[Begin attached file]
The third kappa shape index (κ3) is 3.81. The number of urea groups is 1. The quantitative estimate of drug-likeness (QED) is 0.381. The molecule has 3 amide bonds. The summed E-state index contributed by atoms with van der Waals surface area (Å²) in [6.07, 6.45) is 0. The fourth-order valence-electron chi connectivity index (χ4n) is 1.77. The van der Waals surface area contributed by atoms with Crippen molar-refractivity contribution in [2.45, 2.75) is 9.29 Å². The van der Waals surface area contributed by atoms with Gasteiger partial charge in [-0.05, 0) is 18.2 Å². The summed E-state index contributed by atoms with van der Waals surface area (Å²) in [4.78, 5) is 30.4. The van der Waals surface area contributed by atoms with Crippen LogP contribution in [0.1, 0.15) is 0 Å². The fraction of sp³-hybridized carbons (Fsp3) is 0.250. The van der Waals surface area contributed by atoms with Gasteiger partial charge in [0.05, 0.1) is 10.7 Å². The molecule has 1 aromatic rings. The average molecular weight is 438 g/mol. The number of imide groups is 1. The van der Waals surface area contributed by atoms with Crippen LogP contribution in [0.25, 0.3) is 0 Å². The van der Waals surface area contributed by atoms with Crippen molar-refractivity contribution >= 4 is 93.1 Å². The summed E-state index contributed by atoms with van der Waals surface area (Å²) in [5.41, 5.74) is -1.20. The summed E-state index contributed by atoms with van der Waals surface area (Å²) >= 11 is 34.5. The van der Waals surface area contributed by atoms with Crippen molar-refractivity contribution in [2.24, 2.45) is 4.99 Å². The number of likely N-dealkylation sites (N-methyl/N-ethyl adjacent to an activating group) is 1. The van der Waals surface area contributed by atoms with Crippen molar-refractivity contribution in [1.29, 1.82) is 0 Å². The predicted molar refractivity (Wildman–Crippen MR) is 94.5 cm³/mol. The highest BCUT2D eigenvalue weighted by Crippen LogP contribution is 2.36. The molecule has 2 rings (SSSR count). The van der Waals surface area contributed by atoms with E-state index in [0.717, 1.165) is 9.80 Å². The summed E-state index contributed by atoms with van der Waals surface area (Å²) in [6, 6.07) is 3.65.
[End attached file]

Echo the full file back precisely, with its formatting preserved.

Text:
The third kappa shape index (κ3) is 3.81. The number of urea groups is 1. The quantitative estimate of drug-likeness (QED) is 0.381. The molecule has 3 amide bonds. The summed E-state index contributed by atoms with van der Waals surface area (Å²) in [6.07, 6.45) is 0. The fourth-order valence-electron chi connectivity index (χ4n) is 1.77. The van der Waals surface area contributed by atoms with Crippen molar-refractivity contribution in [2.45, 2.75) is 9.29 Å². The van der Waals surface area contributed by atoms with Gasteiger partial charge in [-0.05, 0) is 18.2 Å². The summed E-state index contributed by atoms with van der Waals surface area (Å²) in [4.78, 5) is 30.4. The van der Waals surface area contributed by atoms with Crippen LogP contribution in [0.1, 0.15) is 0 Å². The fraction of sp³-hybridized carbons (Fsp3) is 0.250. The van der Waals surface area contributed by atoms with Gasteiger partial charge in [0.05, 0.1) is 10.7 Å². The molecule has 1 aromatic rings. The average molecular weight is 438 g/mol. The number of imide groups is 1. The van der Waals surface area contributed by atoms with Crippen LogP contribution in [0.25, 0.3) is 0 Å². The van der Waals surface area contributed by atoms with Crippen molar-refractivity contribution >= 4 is 93.1 Å². The summed E-state index contributed by atoms with van der Waals surface area (Å²) in [5.41, 5.74) is -1.20. The summed E-state index contributed by atoms with van der Waals surface area (Å²) >= 11 is 34.5. The van der Waals surface area contributed by atoms with Crippen molar-refractivity contribution in [2.24, 2.45) is 4.99 Å². The number of likely N-dealkylation sites (N-methyl/N-ethyl adjacent to an activating group) is 1. The van der Waals surface area contributed by atoms with Crippen molar-refractivity contribution in [1.29, 1.82) is 0 Å². The predicted molar refractivity (Wildman–Crippen MR) is 94.5 cm³/mol. The highest BCUT2D eigenvalue weighted by Crippen LogP contribution is 2.36. The molecule has 2 rings (SSSR count). The van der Waals surface area contributed by atoms with E-state index in [0.717, 1.165) is 9.80 Å². The summed E-state index contributed by atoms with van der Waals surface area (Å²) in [6, 6.07) is 3.65.